Running Head: C304 Task 2 1
C304 Task 2 2
Quite sometimes, in the healthcare field, a relationship developed between patients and nurses and can even extend to the patient family’s member. It is known that on earth, Mr. Newcomb has limited time; on his request. In such situations, people do not want to say a final goodbye to their beloved. Within my nurse’s experiences, the patient often requests not to share their medical information with their next of kin. When patients require for such a thing, then the caregiver must be cooperative. Above all, it is the choice of the patient as to which information must be shared. Mr. Newcomb asked me to provide the wrong information to his wife, which make her uncomfortable. I need to explain to Mr. Newcomb that it would be wrong ethically and morally to do such a thing. More ever, In the medical professional, no nurse with ethical value with go along with his extramarital adultery. As a nurse, my work is to deliver compassionate and outstanding care and do not give false information to his wife.
Beneficence is defined as an act of charity, mercy, and kindness with a strong connotation of doing good to others, including moral obligation. All professionals have the foundational moral imperative of doing right. (J. Humanit, 2009). In the above scenario, the beneficence is shown by providing heart-to-heart empathy with Mr. Newcomb and validate and acknowledge his feeling to say goodbye to his wife.
The opposite of beneficence is Non-maleficence. (Cherry and Jacob,2014) explains that non-maleficence is a principle of ethics in which one does not have to provide harm to another. In the given scenario, as a nurse, I need to use the method of non-maleficence by opting not to lie to Mrs. Newcomb. By doing so, I need to avoid causing any emotional harm to the wife of the patient. The ethical principles of nurses are to uphold information and do not interject it in the personal life of a patient. Autonomy needs independence from controlling or outside influences and the show’s capacity for the actions taken intentionally (Sedig, 2016). Working as a nurse of Mr. Newcomb, there is a need to apply the principle of autonomy by giving respect to his decision. I provide education to all of my patients regarding their decision making. Education is provided to the patients mostly regarding their medications, and improve their lives through medical treatment. Mr. Newcomb can decide and tell his wife to go home or run errands for some hours. As a nurse, I should care for his decision and care about his autonomy as well.
As a nurse, justice is applied when an unconditional and excellent care is continuously provided to Mr. Newcomb even though he has made an unethical request. His recommendations were immoral, but I still need to continue unbiased services and take care of his concerns as I have done with other patients.
Momentarily, some personal conflicts are aroused due to the patient’s request. My heart sank for Mrs. Newcomb, who got married to an adulterer. Ethically I do not want to indulge myself in a situation in which I become an accomplice with Mr. Newcomb by lying to his wife.
I then view the situation from the outside perspective. I do not have information on which boundaries or relationship needs to be set between their marriage. I even choose not to interfere with it. These situations break my heart when a patient says they are counting their breaths. These patients mostly tied to loose ends with their family and ready to say their final goodbyes to their family.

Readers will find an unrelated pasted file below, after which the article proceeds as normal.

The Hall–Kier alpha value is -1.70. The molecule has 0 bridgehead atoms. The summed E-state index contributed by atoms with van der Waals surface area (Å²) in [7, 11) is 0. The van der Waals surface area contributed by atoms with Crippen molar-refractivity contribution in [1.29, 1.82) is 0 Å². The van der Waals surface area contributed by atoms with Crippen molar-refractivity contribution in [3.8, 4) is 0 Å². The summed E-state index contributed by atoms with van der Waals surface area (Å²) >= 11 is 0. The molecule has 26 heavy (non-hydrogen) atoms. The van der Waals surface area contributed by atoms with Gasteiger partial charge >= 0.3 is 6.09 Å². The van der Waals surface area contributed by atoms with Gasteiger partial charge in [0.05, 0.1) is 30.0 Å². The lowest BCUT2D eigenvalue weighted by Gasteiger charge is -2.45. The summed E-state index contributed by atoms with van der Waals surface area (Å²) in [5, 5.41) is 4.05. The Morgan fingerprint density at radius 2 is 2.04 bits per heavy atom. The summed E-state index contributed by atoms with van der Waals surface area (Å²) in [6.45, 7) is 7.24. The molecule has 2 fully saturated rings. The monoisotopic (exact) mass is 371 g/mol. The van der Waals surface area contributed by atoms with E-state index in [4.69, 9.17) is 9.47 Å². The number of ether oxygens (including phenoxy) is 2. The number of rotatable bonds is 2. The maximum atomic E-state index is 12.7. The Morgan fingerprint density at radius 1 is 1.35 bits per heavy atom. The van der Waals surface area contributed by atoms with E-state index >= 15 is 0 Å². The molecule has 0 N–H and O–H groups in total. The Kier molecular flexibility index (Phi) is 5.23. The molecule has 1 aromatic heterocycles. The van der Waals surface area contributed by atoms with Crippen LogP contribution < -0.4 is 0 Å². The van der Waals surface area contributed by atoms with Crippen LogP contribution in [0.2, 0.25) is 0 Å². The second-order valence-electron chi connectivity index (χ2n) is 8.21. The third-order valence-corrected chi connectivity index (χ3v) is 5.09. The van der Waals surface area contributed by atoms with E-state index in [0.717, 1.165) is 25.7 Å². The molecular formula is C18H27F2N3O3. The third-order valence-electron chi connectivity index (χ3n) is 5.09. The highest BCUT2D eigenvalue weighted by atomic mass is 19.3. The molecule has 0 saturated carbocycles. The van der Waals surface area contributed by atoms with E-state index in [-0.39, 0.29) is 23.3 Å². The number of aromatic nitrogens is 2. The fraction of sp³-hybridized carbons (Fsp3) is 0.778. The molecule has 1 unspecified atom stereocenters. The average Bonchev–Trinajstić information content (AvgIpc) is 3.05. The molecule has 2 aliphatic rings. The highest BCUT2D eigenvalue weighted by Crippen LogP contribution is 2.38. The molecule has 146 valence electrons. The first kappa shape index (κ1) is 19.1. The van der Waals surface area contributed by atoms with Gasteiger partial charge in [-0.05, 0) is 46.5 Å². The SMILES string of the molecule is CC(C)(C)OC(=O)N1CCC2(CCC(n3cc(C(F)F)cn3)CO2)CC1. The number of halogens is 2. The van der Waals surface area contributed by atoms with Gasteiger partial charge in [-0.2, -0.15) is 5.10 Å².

The nurse must provide care to the patients. We are selfless in, day in and day out. Each day at work, we provide knowledge, compassion, and patience to the patients and their families. A nurse can be exhausted because of their duties. Self-care strategies must be implemented and provided by nurses. If I had a day that drains me mentally and physically when I came home, my response explains many things. The saddest and lowest instants that happened during the day keep revolving in my mind. Once, I recalled a scene when a patient has no family around, and he was taking his last breaths, when I was back at home, I cried. All the good things said by the physician, coworker, patient, and family member were revolving in my mind. When the patient mentioned above passed away, then his family come to his body to say a final goodbye. They cried and hugged me. They thanked me and held me for the comfort I provide to their loved one during the last moments of his life. To cover up such unpleasant emotions, I let myself feel raw. Secondly, I do exercise to soothe myself. Sometimes it provides more relaxation when I go to the gym and exhaust my energy. For a healthy lifestyle, it is essential to do exercise. My final strategy is to spend time with my lover. I get myself recharged after spending a carefree time with my lover and our dogs. Watching a movie while sitting on the couch makes me feel good and replenish my soul. I feel that these things not only make me feel happy but also combat burnout and fatigue. I think healthier; a happier nurse can give more care to her patients.
J Chiropr Humanit. 2009 Dec;16(1):44-6. doi: 10.1016/j.echu.2010.02.006. Epub 2010 Apr 1.
Edition. Retrieved from http://wgu.vitasource.com/#/books/978-0-323-101097//
Sedig, L. (2016, January). What’s the Role of Autonomy in Patient- and Family-Centered Care When Patients and Family Members Don’t Agree? AMA Journal of Ethics, 18(1). Retrieved from http://journalofethics.ama-assn.org/2016/01/ecas2-1601.html